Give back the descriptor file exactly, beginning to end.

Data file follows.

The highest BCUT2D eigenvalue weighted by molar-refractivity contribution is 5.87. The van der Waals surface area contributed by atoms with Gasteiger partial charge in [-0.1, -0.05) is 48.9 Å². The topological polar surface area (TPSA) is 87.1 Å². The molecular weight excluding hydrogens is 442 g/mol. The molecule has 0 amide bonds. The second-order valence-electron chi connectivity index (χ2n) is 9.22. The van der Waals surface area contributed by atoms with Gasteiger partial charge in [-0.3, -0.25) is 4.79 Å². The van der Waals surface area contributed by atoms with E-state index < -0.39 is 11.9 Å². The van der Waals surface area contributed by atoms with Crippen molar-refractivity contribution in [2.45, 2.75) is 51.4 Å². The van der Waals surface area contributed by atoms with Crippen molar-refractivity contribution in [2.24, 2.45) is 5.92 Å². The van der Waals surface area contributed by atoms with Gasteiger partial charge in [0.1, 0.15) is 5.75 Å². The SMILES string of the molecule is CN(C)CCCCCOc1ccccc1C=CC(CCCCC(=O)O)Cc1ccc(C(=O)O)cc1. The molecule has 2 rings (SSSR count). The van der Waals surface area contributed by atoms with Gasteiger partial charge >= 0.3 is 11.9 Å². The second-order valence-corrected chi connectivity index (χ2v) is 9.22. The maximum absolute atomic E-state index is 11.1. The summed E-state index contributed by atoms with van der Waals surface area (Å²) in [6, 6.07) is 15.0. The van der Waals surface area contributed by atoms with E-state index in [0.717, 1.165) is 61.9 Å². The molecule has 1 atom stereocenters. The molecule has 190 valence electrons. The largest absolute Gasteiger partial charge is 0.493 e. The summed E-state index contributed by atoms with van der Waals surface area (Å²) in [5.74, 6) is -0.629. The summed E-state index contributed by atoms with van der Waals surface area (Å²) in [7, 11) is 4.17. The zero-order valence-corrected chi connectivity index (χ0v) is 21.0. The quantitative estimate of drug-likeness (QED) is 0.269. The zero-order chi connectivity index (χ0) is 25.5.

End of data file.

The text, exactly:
The highest BCUT2D eigenvalue weighted by molar-refractivity contribution is 5.87. The van der Waals surface area contributed by atoms with Gasteiger partial charge in [-0.1, -0.05) is 48.9 Å². The topological polar surface area (TPSA) is 87.1 Å². The molecular weight excluding hydrogens is 442 g/mol. The molecule has 0 amide bonds. The second-order valence-electron chi connectivity index (χ2n) is 9.22. The van der Waals surface area contributed by atoms with Gasteiger partial charge in [-0.3, -0.25) is 4.79 Å². The van der Waals surface area contributed by atoms with E-state index < -0.39 is 11.9 Å². The van der Waals surface area contributed by atoms with Crippen molar-refractivity contribution in [2.45, 2.75) is 51.4 Å². The van der Waals surface area contributed by atoms with Crippen molar-refractivity contribution in [2.24, 2.45) is 5.92 Å². The van der Waals surface area contributed by atoms with Gasteiger partial charge in [0.1, 0.15) is 5.75 Å². The SMILES string of the molecule is CN(C)CCCCCOc1ccccc1C=CC(CCCCC(=O)O)Cc1ccc(C(=O)O)cc1. The molecule has 2 rings (SSSR count). The van der Waals surface area contributed by atoms with Gasteiger partial charge >= 0.3 is 11.9 Å². The second-order valence-corrected chi connectivity index (χ2v) is 9.22. The maximum absolute atomic E-state index is 11.1. The summed E-state index contributed by atoms with van der Waals surface area (Å²) in [6, 6.07) is 15.0. The van der Waals surface area contributed by atoms with E-state index in [0.717, 1.165) is 61.9 Å². The molecule has 1 atom stereocenters. The molecule has 190 valence electrons. The largest absolute Gasteiger partial charge is 0.493 e. The summed E-state index contributed by atoms with van der Waals surface area (Å²) in [5.74, 6) is -0.629. The summed E-state index contributed by atoms with van der Waals surface area (Å²) in [7, 11) is 4.17. The zero-order valence-corrected chi connectivity index (χ0v) is 21.0. The quantitative estimate of drug-likeness (QED) is 0.269. The zero-order chi connectivity index (χ0) is 25.5.